3. Ask for the Nutritional Information
Ok, so you know what you’re not eating. The next step is to ask for the nutrition information of whatever it is you decided on. The nutrition panel is your best friend. The net carbs are right there so there’s no guesswork.
That’s one huge advantage of ordering from chain restaurants: The exact nutritional information is usually on hand so you can make an informed decision with your meal. But, even with this information, a slight difference in serving sizes can make a big difference to the actual carb count on your plate. So take any nutritional information with a grain of salt if you decide to go that route..
4. Don’t Rely on Gluten-Free Options
Gluten-free options aren’t always keto, and this certainly isn’t the case with keto Chinese food. You know what’s gluten-free? Sugar and corn starch. You get the point.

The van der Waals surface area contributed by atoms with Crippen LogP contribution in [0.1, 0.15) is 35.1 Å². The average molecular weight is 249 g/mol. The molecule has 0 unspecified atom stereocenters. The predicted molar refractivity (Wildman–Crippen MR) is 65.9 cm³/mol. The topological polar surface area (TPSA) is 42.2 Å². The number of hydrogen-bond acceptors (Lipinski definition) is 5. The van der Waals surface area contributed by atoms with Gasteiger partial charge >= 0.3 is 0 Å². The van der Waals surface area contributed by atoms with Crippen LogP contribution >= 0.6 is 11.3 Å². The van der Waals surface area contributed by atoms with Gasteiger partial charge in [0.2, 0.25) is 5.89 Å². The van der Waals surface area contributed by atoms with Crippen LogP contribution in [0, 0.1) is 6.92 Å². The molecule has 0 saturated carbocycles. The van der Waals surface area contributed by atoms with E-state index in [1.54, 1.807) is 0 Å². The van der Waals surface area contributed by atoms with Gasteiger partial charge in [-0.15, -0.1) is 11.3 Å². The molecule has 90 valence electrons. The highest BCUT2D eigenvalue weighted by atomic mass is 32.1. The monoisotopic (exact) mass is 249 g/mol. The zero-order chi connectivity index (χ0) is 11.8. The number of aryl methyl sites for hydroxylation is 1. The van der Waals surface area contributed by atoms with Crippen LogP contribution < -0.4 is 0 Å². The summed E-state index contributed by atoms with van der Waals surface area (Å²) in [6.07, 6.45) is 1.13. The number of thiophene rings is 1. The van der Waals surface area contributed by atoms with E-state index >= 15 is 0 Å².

5. BYO Fat
This tip’s a little sneaky, so use it at your own discretion. Ordering keto-friendly Chinese food often means sticking with steamed meat and greens. While this is low carb, it’s also low in fat and might leave you feeling unsatisfied. So bring your own keto sauce. Or bring a fat bomb to eat for dessert.
This is a much healthier option than ordering dishes with extra oil since restaurants usually use inflammatory vegetable oils rather than high-quality olive or nut oils. Avoid requesting extra oil from the restaurant, it’s just not worth it. To find out more, check out our guide to the best (and worst) cooking oils for keto.
6. Be a 5-Star Customer
As a paying customer, you have every right to ask for modifications to your meal. But that doesn’t mean you have to be demanding. Simply explain to your server that you have to avoid certain ingredients due to dietary restrictions (don’t lie about having an allergy—food allergies are serious business and not to be faked), and then show your appreciation for them by leaving a nice tip.
Homemade Keto Chinese Food